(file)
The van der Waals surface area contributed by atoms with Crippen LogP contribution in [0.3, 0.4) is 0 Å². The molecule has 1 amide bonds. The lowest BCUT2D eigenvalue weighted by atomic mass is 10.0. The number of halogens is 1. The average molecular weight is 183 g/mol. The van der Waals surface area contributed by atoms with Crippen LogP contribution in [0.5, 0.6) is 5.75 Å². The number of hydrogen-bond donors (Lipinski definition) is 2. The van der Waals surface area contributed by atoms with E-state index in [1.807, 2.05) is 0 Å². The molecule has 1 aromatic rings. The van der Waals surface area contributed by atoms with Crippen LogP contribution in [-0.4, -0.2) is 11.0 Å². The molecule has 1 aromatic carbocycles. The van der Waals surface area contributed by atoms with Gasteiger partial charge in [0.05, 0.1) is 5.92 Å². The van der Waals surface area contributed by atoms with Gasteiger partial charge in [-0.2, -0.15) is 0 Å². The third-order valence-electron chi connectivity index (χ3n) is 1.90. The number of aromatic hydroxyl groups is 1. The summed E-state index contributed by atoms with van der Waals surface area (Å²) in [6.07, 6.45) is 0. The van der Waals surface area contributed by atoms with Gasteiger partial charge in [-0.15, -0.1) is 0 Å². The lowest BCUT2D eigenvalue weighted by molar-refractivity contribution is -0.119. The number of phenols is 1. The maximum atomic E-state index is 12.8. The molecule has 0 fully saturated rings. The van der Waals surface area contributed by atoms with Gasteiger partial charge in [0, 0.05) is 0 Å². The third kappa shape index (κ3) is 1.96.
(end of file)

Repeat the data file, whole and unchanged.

The van der Waals surface area contributed by atoms with Crippen LogP contribution in [0.3, 0.4) is 0 Å². The molecule has 1 amide bonds. The lowest BCUT2D eigenvalue weighted by atomic mass is 10.0. The number of halogens is 1. The average molecular weight is 183 g/mol. The van der Waals surface area contributed by atoms with Crippen LogP contribution in [0.5, 0.6) is 5.75 Å². The number of hydrogen-bond donors (Lipinski definition) is 2. The van der Waals surface area contributed by atoms with E-state index in [1.807, 2.05) is 0 Å². The molecule has 1 aromatic rings. The van der Waals surface area contributed by atoms with Crippen LogP contribution in [-0.4, -0.2) is 11.0 Å². The molecule has 1 aromatic carbocycles. The van der Waals surface area contributed by atoms with Gasteiger partial charge in [0.05, 0.1) is 5.92 Å². The van der Waals surface area contributed by atoms with Gasteiger partial charge in [-0.2, -0.15) is 0 Å². The third-order valence-electron chi connectivity index (χ3n) is 1.90. The number of aromatic hydroxyl groups is 1. The summed E-state index contributed by atoms with van der Waals surface area (Å²) in [6.07, 6.45) is 0. The van der Waals surface area contributed by atoms with Gasteiger partial charge in [-0.15, -0.1) is 0 Å². The lowest BCUT2D eigenvalue weighted by molar-refractivity contribution is -0.119. The number of phenols is 1. The maximum atomic E-state index is 12.8. The molecule has 0 fully saturated rings. The van der Waals surface area contributed by atoms with Gasteiger partial charge in [0, 0.05) is 0 Å². The third kappa shape index (κ3) is 1.96.